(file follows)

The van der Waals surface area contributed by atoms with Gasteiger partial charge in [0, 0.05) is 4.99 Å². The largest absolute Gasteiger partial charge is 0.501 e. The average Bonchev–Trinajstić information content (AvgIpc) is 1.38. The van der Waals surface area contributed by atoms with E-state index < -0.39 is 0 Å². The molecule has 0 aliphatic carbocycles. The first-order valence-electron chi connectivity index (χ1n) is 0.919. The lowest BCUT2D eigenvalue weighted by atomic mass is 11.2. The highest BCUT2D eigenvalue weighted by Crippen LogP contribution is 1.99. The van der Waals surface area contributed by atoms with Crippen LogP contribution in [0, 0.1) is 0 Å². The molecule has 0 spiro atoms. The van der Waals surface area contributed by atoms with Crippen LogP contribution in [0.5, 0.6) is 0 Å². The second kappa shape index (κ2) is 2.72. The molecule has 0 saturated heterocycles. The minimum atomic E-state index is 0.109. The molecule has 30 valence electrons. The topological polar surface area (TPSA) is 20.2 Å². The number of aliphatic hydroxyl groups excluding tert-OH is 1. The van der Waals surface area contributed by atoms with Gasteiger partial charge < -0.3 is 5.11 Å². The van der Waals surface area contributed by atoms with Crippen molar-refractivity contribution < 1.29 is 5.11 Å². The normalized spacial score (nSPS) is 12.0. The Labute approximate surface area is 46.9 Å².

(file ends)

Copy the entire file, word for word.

The van der Waals surface area contributed by atoms with Gasteiger partial charge in [0, 0.05) is 4.99 Å². The largest absolute Gasteiger partial charge is 0.501 e. The average Bonchev–Trinajstić information content (AvgIpc) is 1.38. The van der Waals surface area contributed by atoms with E-state index < -0.39 is 0 Å². The molecule has 0 aliphatic carbocycles. The first-order valence-electron chi connectivity index (χ1n) is 0.919. The lowest BCUT2D eigenvalue weighted by atomic mass is 11.2. The highest BCUT2D eigenvalue weighted by Crippen LogP contribution is 1.99. The van der Waals surface area contributed by atoms with Crippen LogP contribution in [0, 0.1) is 0 Å². The molecule has 0 spiro atoms. The van der Waals surface area contributed by atoms with Crippen LogP contribution in [0.5, 0.6) is 0 Å². The second kappa shape index (κ2) is 2.72. The molecule has 0 saturated heterocycles. The minimum atomic E-state index is 0.109. The molecule has 30 valence electrons. The topological polar surface area (TPSA) is 20.2 Å². The number of aliphatic hydroxyl groups excluding tert-OH is 1. The van der Waals surface area contributed by atoms with Gasteiger partial charge < -0.3 is 5.11 Å². The van der Waals surface area contributed by atoms with Crippen molar-refractivity contribution < 1.29 is 5.11 Å². The normalized spacial score (nSPS) is 12.0. The Labute approximate surface area is 46.9 Å².